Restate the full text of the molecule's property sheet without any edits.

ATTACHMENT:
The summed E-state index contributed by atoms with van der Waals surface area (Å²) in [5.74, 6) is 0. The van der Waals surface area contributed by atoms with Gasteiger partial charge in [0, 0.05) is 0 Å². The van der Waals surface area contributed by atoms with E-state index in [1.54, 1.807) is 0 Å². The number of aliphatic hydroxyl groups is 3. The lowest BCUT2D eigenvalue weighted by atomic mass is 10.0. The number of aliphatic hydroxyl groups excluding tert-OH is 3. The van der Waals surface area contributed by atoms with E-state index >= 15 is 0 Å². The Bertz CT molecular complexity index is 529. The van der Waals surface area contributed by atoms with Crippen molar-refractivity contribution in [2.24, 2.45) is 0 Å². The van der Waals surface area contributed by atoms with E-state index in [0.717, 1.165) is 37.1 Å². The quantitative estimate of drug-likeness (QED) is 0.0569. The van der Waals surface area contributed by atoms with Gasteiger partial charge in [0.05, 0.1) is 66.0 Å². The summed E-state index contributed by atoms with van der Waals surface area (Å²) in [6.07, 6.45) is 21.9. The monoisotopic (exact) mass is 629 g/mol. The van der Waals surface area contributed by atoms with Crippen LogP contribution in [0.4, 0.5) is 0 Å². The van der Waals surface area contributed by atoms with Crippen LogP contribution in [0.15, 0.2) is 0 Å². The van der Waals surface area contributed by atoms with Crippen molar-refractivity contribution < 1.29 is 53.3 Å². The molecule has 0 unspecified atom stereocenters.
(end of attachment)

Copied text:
The summed E-state index contributed by atoms with van der Waals surface area (Å²) in [5.74, 6) is 0. The van der Waals surface area contributed by atoms with Gasteiger partial charge in [0, 0.05) is 0 Å². The van der Waals surface area contributed by atoms with E-state index in [1.54, 1.807) is 0 Å². The number of aliphatic hydroxyl groups is 3. The lowest BCUT2D eigenvalue weighted by atomic mass is 10.0. The number of aliphatic hydroxyl groups excluding tert-OH is 3. The van der Waals surface area contributed by atoms with E-state index >= 15 is 0 Å². The Bertz CT molecular complexity index is 529. The van der Waals surface area contributed by atoms with Crippen molar-refractivity contribution in [2.24, 2.45) is 0 Å². The van der Waals surface area contributed by atoms with E-state index in [0.717, 1.165) is 37.1 Å². The quantitative estimate of drug-likeness (QED) is 0.0569. The van der Waals surface area contributed by atoms with Gasteiger partial charge in [0.05, 0.1) is 66.0 Å². The summed E-state index contributed by atoms with van der Waals surface area (Å²) in [6.07, 6.45) is 21.9. The monoisotopic (exact) mass is 629 g/mol. The van der Waals surface area contributed by atoms with Crippen LogP contribution in [0.4, 0.5) is 0 Å². The van der Waals surface area contributed by atoms with Crippen LogP contribution in [0.15, 0.2) is 0 Å². The van der Waals surface area contributed by atoms with Crippen molar-refractivity contribution < 1.29 is 53.3 Å². The molecule has 0 unspecified atom stereocenters.